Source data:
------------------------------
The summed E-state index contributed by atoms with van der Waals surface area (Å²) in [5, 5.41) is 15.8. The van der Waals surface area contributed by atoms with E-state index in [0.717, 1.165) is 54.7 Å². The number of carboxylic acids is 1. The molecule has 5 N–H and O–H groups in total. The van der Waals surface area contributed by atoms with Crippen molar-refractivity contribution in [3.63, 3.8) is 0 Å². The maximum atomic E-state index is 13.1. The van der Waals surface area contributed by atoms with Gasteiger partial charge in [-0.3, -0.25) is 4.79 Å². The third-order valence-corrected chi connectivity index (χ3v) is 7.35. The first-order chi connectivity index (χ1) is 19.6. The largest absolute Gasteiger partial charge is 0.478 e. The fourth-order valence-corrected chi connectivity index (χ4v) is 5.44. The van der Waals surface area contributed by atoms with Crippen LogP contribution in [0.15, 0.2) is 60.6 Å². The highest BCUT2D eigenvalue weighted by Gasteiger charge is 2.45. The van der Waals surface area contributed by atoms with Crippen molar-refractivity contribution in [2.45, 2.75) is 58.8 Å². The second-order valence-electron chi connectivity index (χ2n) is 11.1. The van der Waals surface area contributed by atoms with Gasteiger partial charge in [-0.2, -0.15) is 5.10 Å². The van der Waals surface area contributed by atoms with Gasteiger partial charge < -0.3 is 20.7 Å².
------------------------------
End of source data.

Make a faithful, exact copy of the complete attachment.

The summed E-state index contributed by atoms with van der Waals surface area (Å²) in [5, 5.41) is 15.8. The van der Waals surface area contributed by atoms with E-state index in [0.717, 1.165) is 54.7 Å². The number of carboxylic acids is 1. The molecule has 5 N–H and O–H groups in total. The van der Waals surface area contributed by atoms with Crippen molar-refractivity contribution in [3.63, 3.8) is 0 Å². The maximum atomic E-state index is 13.1. The van der Waals surface area contributed by atoms with Gasteiger partial charge in [-0.3, -0.25) is 4.79 Å². The third-order valence-corrected chi connectivity index (χ3v) is 7.35. The first-order chi connectivity index (χ1) is 19.6. The largest absolute Gasteiger partial charge is 0.478 e. The fourth-order valence-corrected chi connectivity index (χ4v) is 5.44. The van der Waals surface area contributed by atoms with Crippen LogP contribution in [0.15, 0.2) is 60.6 Å². The highest BCUT2D eigenvalue weighted by Gasteiger charge is 2.45. The van der Waals surface area contributed by atoms with Crippen molar-refractivity contribution in [2.45, 2.75) is 58.8 Å². The second-order valence-electron chi connectivity index (χ2n) is 11.1. The van der Waals surface area contributed by atoms with Gasteiger partial charge in [-0.2, -0.15) is 5.10 Å². The van der Waals surface area contributed by atoms with Gasteiger partial charge < -0.3 is 20.7 Å².